Nila discovers and contemplates Catherine M. Wilson’s Book 1 The Warrior’s Path of When Women Were Warriors.
Published by Shield Maiden Press, 2008
Review by N. E. White.
The Warrior’s Path is the first book in the When Women Were Warriors series. In this volume, we are introduced to a young woman on the cusp of adulthood, living in the Bronze Age on the British Isles. Though, truth be told, I only realized the book was set in the British Isles after I read the book and was subsequently told those facts by another reader. But never mind, let’s get to the story, because, oh, what a story…
Well, that’s another bit of controversy and I do feel a bit conflicted about the whole book because of what others might perceive as a lack of ‘story’, even though, at times, Ms. Wilson moved me to tears. Ah! But I digress, yet again. Back to the story…
A first person account, The Warrior’s Path is told from Tamras’s perspective. Tamras is a young woman who leaves her happy, rural, sheltered life to bind herself to a neighboring clan, Merin’s house. There she hopes to apprentice as a warrior, as her mother had, find a place for herself among the clans, and forge friendships and alliances that will help herself and her family. But all that is secondary to what actually happens.
Tamras becomes a companion to an outsider, Maara. And though Maara is a warrior in Lady Merin’s house, she is treated as less than one. Tamras doesn’t understand why, and does her best to serve her warrior as best as she can.
In the year that she spends in Merin’s house, Tamras learns to wholeheartedly trust her warrior, begins a loving relationship with another female companion, and realizes just how much more complicated the wide-world can be than her little spot of home. Her warrior is at odds with most of the other warriors in Lady Merin’s house and this provides much of the conflict in the book, in addition to some Northern tribes that threaten Lady Merin’s territory in the hopes of finding food. But thanks to Maara and Tamras, the attack is thwarted. Throughout the tale, Maara teaches Tamras basic survival skills for the wilds while Tamras reveals her world to Maara, an outsider, by telling her childhood stories. Some of these are worthy of books all of their own, and add a texture to the book that is truly fantastical.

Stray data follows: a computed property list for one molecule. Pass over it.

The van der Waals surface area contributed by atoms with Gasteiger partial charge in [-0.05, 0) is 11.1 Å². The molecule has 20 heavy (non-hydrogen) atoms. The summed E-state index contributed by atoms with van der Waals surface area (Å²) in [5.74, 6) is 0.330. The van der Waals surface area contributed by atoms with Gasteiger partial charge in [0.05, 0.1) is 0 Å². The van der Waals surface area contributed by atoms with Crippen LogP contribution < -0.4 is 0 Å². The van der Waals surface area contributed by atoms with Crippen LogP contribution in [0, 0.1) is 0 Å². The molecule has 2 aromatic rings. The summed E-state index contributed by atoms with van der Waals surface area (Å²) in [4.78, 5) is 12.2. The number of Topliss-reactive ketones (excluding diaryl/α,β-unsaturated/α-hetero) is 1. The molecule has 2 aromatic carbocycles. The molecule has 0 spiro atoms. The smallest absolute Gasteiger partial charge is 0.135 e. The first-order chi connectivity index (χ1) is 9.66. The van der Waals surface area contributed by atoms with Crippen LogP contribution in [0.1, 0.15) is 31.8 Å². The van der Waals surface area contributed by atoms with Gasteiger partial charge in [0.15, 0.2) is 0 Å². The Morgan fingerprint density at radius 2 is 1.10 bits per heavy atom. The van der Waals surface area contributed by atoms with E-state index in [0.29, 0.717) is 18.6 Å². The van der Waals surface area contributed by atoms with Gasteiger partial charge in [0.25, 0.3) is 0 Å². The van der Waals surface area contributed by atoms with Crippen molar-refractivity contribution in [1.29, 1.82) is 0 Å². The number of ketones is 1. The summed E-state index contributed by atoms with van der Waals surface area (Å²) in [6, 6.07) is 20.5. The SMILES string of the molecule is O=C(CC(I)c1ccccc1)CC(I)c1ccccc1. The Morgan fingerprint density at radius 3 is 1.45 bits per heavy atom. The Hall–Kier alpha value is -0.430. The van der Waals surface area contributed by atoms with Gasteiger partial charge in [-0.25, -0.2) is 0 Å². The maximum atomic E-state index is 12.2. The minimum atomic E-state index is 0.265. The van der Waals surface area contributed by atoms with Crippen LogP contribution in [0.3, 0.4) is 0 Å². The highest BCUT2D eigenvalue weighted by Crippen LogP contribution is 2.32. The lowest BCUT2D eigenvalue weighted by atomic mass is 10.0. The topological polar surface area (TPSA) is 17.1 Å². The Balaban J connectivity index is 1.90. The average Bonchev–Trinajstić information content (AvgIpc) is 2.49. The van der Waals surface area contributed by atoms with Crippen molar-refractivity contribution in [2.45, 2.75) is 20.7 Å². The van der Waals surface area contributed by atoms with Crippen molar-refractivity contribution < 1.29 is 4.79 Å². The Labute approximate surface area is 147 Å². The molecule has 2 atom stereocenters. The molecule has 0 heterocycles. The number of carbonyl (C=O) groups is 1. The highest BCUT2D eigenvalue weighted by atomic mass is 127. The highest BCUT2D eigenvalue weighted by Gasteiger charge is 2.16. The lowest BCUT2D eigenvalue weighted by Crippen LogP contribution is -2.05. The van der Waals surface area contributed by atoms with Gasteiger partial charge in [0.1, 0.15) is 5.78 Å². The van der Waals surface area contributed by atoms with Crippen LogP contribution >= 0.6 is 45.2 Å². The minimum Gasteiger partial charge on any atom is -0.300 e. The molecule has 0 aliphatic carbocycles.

Before we go on, let’s be clear: There are no huge, epic battles. No world-threatening evil to fight. No bad-ass, hand-to-hand combat. Not even some good ‘mentor-kicks-student’s-butt’ scenes. But, yes, there is lesbian sex.
So, is this really a book about warriors in the sense that many of you may be familiar with?
To me, The Warrior’s Path is more of an awakening story set in an alternate reality where women are warriors. Ms. Wilson paints an enchanting countryside and an amazing history where women and wisdom rule rather than, well, I hate to say it, men and might.
And through I found the perspective refreshing, and Tamras struggles were truly heartfelt, the fact that men were almost absent from the book did bother me. So much so that when a male character was mentioned, or had some interaction with the main characters, I found I wanted more from them. Or, rather, more of an understanding of what these men in this world were like. I thought, how could they be so complacent and regulate themselves to the background like that?
Then it hit me.
Oooohh! Like all the countless women, whores, princesses, mothers, and sisters in most other books that only get mentioned in passing. Ah, now it makes sense. If you accept the premise that men are simply not the main characters (or even supporting characters) in this world, then you’ll be fine. In the end, I accepted it.
The writing in The Warrior’s Path is superb. Ms. Wilson uses words like a warrior might use a sword; with precision and clarity. She expertly weaves Tamras’ coming-of-age tale with foreshadowed changes on the horizon along with an ancient history and complex mythology that will demand your attention.
If you ever want a break from the typical, violent* fantasy fare and are in the mood to read a truly different perspective on Ancient Britain, then I cannot more highly recommend The Warrior’s Path.
*Don’t get me wrong, I love all kinds of fantasy books – even the ones with lots of fighting men in ‘em. Okay, maybe especially those, but let’s not quibble. In my world, there’s room for every sort in the fantasy genre.
N.E. White, August 2013.
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